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Oral herpes does not always show symptoms. When it does, it shows up as cold sores or fever blisters in the mouth or on or around the lips. The only way to confirm if you have HSV-1 and/or HSV-2 is to get tested. People infected with the herpes virus may experience itching, burning and tingling around the mouth and lips just before developing cold sores or fever blisters. Other symptoms to watch for include sore throat, fever, swollen glands and pain when swallowing.
The first sign of oral herpes usually appears between 2 to 12 days after initial exposure. This first outbreak may cause mild to severe blisters in or around the mouth, on the tongue or lips and lasts about 7-10 days. Consequent outbreaks may cause painful, but less severe, blisters and sores and can last up to 14 days.
Oral herpes outbreaks occur when several blisters come together to form a larger blister. Initial blisters are sometimes reddish and filled with clear yellowish fluid. These blisters may break and leak. When an outbreak occurs you might experience a tingling, burning or itching sensation around the mouth, lips and gums. Oral herpes blisters are painful sores that heal over time. As the blisters heal, they turn yellowish and crusty before finally turning into pink skin.
After the initial oral herpes infection, the herpes virus becomes dormant in the facial nerve tissues. The virus may reactivate at a later date and cause cold sores or fever blisters. Oral herpes cases suddenly and unexpectedly retrigger the virus causing new outbreaks. There is no cure for oral herpes, but there are antiviral treatments that help reduce outbreaks and the severity of the pain caused by cold sores.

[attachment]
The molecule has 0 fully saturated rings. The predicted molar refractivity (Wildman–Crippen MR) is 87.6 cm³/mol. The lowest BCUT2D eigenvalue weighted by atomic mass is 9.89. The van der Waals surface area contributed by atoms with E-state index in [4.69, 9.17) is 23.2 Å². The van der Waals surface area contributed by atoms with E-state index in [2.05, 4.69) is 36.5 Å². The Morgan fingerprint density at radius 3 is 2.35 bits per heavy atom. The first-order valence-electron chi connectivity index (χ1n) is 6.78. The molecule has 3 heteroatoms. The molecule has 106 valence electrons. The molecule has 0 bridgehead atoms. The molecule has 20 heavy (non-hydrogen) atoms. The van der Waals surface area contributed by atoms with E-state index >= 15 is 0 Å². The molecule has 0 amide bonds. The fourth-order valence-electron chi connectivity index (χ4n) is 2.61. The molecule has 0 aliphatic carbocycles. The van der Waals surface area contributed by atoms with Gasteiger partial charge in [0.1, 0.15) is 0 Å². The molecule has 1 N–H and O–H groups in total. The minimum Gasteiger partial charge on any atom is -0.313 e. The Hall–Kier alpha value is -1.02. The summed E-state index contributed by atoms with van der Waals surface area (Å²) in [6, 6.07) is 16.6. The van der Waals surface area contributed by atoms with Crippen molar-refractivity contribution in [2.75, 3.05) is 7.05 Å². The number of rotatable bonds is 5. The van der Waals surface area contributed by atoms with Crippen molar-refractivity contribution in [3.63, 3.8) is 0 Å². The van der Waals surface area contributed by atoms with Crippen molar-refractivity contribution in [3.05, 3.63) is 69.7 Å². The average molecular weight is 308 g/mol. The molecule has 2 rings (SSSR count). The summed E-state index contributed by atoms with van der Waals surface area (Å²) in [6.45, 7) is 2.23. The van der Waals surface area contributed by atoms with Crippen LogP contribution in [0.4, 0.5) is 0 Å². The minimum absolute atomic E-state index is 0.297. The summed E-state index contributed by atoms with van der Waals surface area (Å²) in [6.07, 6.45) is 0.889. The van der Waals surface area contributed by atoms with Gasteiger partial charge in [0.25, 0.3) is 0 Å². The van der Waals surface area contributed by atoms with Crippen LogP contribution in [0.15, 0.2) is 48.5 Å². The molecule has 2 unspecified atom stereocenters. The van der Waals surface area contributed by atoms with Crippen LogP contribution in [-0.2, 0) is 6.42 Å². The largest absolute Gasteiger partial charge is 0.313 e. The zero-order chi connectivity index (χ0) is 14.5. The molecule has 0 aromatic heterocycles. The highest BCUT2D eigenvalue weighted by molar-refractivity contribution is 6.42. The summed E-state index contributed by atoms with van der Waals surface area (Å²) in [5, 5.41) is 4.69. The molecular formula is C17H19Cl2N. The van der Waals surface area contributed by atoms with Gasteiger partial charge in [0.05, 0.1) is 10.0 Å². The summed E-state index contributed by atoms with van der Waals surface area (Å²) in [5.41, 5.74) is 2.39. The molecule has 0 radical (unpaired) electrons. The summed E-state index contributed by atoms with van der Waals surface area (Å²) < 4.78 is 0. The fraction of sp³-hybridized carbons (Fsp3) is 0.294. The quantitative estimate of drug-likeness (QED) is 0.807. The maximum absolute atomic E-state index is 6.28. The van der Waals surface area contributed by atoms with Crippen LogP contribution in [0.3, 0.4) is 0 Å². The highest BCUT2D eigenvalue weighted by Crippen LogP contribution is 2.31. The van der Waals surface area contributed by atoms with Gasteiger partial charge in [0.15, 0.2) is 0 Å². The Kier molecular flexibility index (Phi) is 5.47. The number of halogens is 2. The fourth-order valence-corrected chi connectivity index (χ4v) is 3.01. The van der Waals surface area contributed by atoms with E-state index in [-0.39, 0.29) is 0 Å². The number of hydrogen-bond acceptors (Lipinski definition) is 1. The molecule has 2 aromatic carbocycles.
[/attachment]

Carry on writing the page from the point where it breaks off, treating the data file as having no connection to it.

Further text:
Since there is no cure for HSV-1 or HSV-2, the oral herpes stays with you for life. Oral herpes can be treated with antiviral medications to help shorten outbreaks and lessen their symptoms. When someone contracts oral herpes, it stays dormant in the facial nerve tissues until it is triggered, causing an outbreak. Triggers or oral herpes may include fatigue, chemotherapy, steroids, menstruation, physical and/or emotional stress or trauma, and immunosuppression from diseases like HIV.
Yes, there is a difference between herpes’ cold sores and canker sores. Although the names sound similar to one another, a close examination will easily reveal their differences. While oral herpes and canker sores both affect the mouth, they are found in different areas.
Here are a few differences between oral herpes and canker sores: